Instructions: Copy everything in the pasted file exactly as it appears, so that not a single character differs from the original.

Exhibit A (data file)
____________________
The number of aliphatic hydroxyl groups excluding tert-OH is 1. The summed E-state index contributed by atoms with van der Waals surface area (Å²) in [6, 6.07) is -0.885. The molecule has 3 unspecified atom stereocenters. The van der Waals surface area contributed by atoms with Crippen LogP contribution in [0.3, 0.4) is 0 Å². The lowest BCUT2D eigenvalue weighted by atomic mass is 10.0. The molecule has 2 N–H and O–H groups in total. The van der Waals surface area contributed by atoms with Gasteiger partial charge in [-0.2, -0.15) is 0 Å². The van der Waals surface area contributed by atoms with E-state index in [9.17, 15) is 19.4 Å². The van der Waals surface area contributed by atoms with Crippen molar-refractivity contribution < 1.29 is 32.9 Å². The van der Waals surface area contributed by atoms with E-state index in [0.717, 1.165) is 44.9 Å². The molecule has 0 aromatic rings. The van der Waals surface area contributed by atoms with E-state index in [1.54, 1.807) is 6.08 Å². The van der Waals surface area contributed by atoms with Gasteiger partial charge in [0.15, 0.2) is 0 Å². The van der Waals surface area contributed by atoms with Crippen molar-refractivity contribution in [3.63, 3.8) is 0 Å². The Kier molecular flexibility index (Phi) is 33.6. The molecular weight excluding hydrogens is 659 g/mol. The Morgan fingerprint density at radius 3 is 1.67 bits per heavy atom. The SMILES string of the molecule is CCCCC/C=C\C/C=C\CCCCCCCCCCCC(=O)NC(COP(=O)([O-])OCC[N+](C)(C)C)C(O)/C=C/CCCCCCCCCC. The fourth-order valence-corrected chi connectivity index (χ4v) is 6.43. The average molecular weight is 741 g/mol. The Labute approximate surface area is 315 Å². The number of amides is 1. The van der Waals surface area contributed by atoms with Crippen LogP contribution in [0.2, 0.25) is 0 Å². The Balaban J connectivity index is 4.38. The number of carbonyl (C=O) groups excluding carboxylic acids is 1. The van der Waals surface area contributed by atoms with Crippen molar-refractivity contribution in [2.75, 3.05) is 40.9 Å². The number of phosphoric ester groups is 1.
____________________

The number of aliphatic hydroxyl groups excluding tert-OH is 1. The summed E-state index contributed by atoms with van der Waals surface area (Å²) in [6, 6.07) is -0.885. The molecule has 3 unspecified atom stereocenters. The van der Waals surface area contributed by atoms with Crippen LogP contribution in [0.3, 0.4) is 0 Å². The lowest BCUT2D eigenvalue weighted by atomic mass is 10.0. The molecule has 2 N–H and O–H groups in total. The van der Waals surface area contributed by atoms with Gasteiger partial charge in [-0.2, -0.15) is 0 Å². The van der Waals surface area contributed by atoms with E-state index in [9.17, 15) is 19.4 Å². The van der Waals surface area contributed by atoms with Crippen molar-refractivity contribution < 1.29 is 32.9 Å². The van der Waals surface area contributed by atoms with E-state index in [0.717, 1.165) is 44.9 Å². The molecule has 0 aromatic rings. The van der Waals surface area contributed by atoms with E-state index in [1.54, 1.807) is 6.08 Å². The van der Waals surface area contributed by atoms with Gasteiger partial charge in [0.15, 0.2) is 0 Å². The van der Waals surface area contributed by atoms with Crippen molar-refractivity contribution in [3.63, 3.8) is 0 Å². The Kier molecular flexibility index (Phi) is 33.6. The molecular weight excluding hydrogens is 659 g/mol. The Morgan fingerprint density at radius 3 is 1.67 bits per heavy atom. The SMILES string of the molecule is CCCCC/C=C\C/C=C\CCCCCCCCCCCC(=O)NC(COP(=O)([O-])OCC[N+](C)(C)C)C(O)/C=C/CCCCCCCCCC. The fourth-order valence-corrected chi connectivity index (χ4v) is 6.43. The average molecular weight is 741 g/mol. The Labute approximate surface area is 315 Å². The number of amides is 1. The van der Waals surface area contributed by atoms with Crippen LogP contribution in [0.2, 0.25) is 0 Å². The Balaban J connectivity index is 4.38. The number of carbonyl (C=O) groups excluding carboxylic acids is 1. The van der Waals surface area contributed by atoms with Crippen molar-refractivity contribution in [2.75, 3.05) is 40.9 Å². The number of phosphoric ester groups is 1.